Messianic Judaism emerged as a movement in the 1960s among American Jewish converts to Christianity in the larger context of Hebrew Christianity, which began earlier in the 20 th century. Since the establishment of the first Messianic Judaism synagogue in 1967, tens of thousands have joined congregations in the U.S. A former member of the American Board of Missions to the Jews, Mioshe Rosen, founded Heneni Ministries (Jews for Jesus) in 1973, which is now one of the most well-known of these evangelical Jewish missionary ministries. The movement’s major organization, the Hebrew-Christian Alliance, located in the Chicago area. It is estimated that currently there are about 100,000 Messianic Jews in the U.S. alone, with more joining congregations in Canada, England, Israel, and a number of republics of the former Soviet Union. A vigorous debate occurs over whether Messianic Judaism belongs to the Christian or Jewish faith. One of the main precepts of the tradition is that Jews can reconcile their Jewish culture and faith with Christianity. Their perspective is that Christianity does not conflict with Judaism but completes it. Unlike Christianity, which shares a belief in the savior Yeshua (Jesus in Hebrew), Messianic Judaism is fully Jewish in practice and members of the group identify themselves as a Judaic sect. However, many Jewish Christians are simply members of mainline Christian churches and are only evident through the various independent evangelical Jewish missionary ministries they support.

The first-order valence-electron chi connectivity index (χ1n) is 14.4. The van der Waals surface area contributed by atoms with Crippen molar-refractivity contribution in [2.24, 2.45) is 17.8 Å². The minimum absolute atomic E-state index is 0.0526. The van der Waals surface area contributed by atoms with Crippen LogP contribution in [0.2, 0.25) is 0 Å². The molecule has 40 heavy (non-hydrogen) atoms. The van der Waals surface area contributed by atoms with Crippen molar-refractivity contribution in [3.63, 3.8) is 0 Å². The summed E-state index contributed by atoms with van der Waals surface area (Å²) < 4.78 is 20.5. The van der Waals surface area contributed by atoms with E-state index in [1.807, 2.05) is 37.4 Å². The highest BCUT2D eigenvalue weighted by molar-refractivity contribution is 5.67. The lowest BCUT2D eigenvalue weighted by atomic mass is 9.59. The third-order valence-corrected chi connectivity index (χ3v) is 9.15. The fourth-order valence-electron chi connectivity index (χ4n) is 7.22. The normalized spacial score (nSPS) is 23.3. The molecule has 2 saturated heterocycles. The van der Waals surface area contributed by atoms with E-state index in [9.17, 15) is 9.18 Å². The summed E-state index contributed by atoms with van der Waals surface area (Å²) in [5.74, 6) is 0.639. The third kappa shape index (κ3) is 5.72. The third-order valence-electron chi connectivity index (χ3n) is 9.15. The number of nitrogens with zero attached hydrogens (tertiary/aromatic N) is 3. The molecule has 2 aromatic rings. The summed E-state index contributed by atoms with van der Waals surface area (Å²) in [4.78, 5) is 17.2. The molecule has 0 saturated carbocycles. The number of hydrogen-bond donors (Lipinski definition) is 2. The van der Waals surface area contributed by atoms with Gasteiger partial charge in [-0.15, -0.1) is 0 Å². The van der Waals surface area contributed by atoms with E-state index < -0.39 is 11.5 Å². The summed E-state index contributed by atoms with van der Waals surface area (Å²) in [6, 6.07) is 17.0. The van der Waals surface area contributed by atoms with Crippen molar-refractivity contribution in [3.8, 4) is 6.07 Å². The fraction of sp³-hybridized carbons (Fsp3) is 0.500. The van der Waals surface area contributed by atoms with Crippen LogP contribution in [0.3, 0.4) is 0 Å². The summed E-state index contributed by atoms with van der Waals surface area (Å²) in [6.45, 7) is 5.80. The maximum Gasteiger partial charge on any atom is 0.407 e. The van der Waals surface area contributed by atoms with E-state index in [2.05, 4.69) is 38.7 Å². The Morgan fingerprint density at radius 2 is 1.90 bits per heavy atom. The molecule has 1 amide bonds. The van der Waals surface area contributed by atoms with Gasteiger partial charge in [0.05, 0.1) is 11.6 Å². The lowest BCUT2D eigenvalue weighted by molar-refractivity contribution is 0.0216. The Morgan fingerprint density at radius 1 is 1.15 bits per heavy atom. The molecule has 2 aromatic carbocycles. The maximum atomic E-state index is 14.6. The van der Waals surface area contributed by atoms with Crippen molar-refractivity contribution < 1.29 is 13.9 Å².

Tikvat Israel is the first house of worship in the Greater Richmond area to serve the Hebrew-Christian community. The Tikvat Israel worship center on the corner of Grove Avenue and the Boulevard was originally constructed around 1915 as the home of Grace Baptist Church. In the 1940’s, during the Holocaust period, the building experienced a devastating fire. In 1948, the same year that modern Israel became a nation, the Jewish community bought the building and turned it into an Orthodox Jewish synagogue, naming itself Kenneset Beth Israel (the assembly of the house of Israel). Large round stain glass windows with the Star of David were installed. Kenneset Beth Israel remained in the building for thirty years. In the 1970’s Kenneset Beth Israel moved to Patterson Avenue. Since then the building changed hands several times. In December 1990, the building was rented and eventually purchased by Tikvat Israel. Original members of the congregation associate the first services in the building with their own Chanukah miracle – in which four furnace tanks miraculously filled with over 1000 gallons of oil to heat the service.
The main sanctuary seats approximately 500 facing east towards Jerusalem. This is used primarily for Shabbat services on Saturday mornings. There is also a smaller sanctuary used for morning and evening prayers, a bookstore, classrooms, and a library. Another central place for congregation, called the Oneg area, is used for eating. The two adjacent kitchens date to the time when the building was used as an Orthodox Jewish synagogue and reflect the traditional separation of milk and meat products. Tikvat Israel established a subsidiary organization, Russian Immigration Services. The services provided include a food bank, a Russian library, social service needs, legal services, English and citizenship classes.
2715 Grove Avenue
Richmond, VA 23220
Rabbi Jamie Cowen
Profile prepared by Julie Philp